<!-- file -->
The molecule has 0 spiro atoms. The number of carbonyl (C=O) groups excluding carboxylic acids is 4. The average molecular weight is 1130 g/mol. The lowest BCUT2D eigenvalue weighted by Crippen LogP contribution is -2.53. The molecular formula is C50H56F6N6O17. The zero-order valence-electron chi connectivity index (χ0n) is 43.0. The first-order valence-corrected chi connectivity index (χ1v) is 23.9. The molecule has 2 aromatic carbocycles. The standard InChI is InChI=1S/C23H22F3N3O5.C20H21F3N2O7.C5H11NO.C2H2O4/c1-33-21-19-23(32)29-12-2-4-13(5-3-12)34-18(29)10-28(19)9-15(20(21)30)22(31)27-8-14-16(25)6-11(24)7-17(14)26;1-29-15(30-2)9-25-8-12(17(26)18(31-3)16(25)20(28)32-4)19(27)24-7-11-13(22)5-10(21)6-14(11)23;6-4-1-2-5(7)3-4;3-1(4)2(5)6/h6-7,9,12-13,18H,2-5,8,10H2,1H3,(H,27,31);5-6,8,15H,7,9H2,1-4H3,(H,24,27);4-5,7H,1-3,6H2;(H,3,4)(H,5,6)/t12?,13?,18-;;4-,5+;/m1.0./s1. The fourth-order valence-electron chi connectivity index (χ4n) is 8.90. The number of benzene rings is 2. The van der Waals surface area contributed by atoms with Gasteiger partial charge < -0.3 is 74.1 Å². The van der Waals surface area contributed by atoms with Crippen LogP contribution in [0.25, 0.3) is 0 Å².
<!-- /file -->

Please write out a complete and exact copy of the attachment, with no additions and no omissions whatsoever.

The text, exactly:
The molecule has 0 spiro atoms. The number of carbonyl (C=O) groups excluding carboxylic acids is 4. The average molecular weight is 1130 g/mol. The lowest BCUT2D eigenvalue weighted by Crippen LogP contribution is -2.53. The molecular formula is C50H56F6N6O17. The zero-order valence-electron chi connectivity index (χ0n) is 43.0. The first-order valence-corrected chi connectivity index (χ1v) is 23.9. The molecule has 2 aromatic carbocycles. The standard InChI is InChI=1S/C23H22F3N3O5.C20H21F3N2O7.C5H11NO.C2H2O4/c1-33-21-19-23(32)29-12-2-4-13(5-3-12)34-18(29)10-28(19)9-15(20(21)30)22(31)27-8-14-16(25)6-11(24)7-17(14)26;1-29-15(30-2)9-25-8-12(17(26)18(31-3)16(25)20(28)32-4)19(27)24-7-11-13(22)5-10(21)6-14(11)23;6-4-1-2-5(7)3-4;3-1(4)2(5)6/h6-7,9,12-13,18H,2-5,8,10H2,1H3,(H,27,31);5-6,8,15H,7,9H2,1-4H3,(H,24,27);4-5,7H,1-3,6H2;(H,3,4)(H,5,6)/t12?,13?,18-;;4-,5+;/m1.0./s1. The fourth-order valence-electron chi connectivity index (χ4n) is 8.90. The number of benzene rings is 2. The van der Waals surface area contributed by atoms with Gasteiger partial charge < -0.3 is 74.1 Å². The van der Waals surface area contributed by atoms with Crippen LogP contribution in [0.25, 0.3) is 0 Å².